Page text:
On Tuesday, the Chinese government denied allegations made in a report published on Saturday by the U.K. newspaper The Times, accusing Chinese companies of bribing local militant groups including the Islamic State affiliated Boko Haram for access to mineral-rich areas.
SBM Intelligence, an analytical group based in Lagos, shared research with The Times that shows individuals from militant groups boasting about their strength and influence. According to the SBM, these leaders have asserted their power by demanding that Chinese workers who wish to operate in their territories pay them “rent.” These groups have taken control of large areas in the northwest of Nigeria, which has transformed the region into the country’s most violent conflict zone.
The Chinese mining companies are interested in Nigeria’s vast gold and rare-earth mineral resources, including lithium, a critical mineral for electronics and batteries. China is Nigeria’s largest trading partner.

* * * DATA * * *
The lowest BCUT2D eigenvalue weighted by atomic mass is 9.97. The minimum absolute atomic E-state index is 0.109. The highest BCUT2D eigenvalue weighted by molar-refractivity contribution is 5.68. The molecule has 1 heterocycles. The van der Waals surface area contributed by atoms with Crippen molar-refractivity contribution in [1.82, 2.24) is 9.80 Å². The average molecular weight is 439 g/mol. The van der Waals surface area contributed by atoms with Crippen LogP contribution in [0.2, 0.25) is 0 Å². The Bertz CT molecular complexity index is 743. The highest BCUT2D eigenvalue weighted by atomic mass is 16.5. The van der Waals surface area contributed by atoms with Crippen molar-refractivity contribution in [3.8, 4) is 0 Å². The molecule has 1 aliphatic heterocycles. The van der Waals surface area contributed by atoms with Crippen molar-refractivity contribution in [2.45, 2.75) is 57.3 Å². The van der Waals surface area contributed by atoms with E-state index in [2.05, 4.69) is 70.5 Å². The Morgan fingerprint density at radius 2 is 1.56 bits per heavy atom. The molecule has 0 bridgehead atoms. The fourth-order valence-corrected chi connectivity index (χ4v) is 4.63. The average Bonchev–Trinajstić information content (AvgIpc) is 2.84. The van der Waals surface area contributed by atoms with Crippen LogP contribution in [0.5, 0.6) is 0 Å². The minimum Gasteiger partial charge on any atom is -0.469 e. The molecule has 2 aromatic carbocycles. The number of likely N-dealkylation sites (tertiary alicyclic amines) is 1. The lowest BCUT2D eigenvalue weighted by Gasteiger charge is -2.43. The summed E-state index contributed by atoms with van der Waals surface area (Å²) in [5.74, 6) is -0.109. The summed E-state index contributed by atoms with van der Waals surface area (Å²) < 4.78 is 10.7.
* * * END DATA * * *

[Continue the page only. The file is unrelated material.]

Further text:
The Chinese embassy in Abuja criticized the report and released a statement which said “The Chinese government was and would never be involved in any form of funding terrorism. The allegations contained in the report were totally irresponsible and unethical, and the intention of the report is seriously questioned.”
The Chinese government has heavily invested in Africa over the past decade through its Belt and Road Initiative, which offers loans to poor countries for infrastructure projects. In Africa, this has led to reports of human rights abuses and damage to local industries. Critics of the Chinese initiative have often compared it to predatory lending, as China has been known to take control of the projects they fund in the event of nonpayment.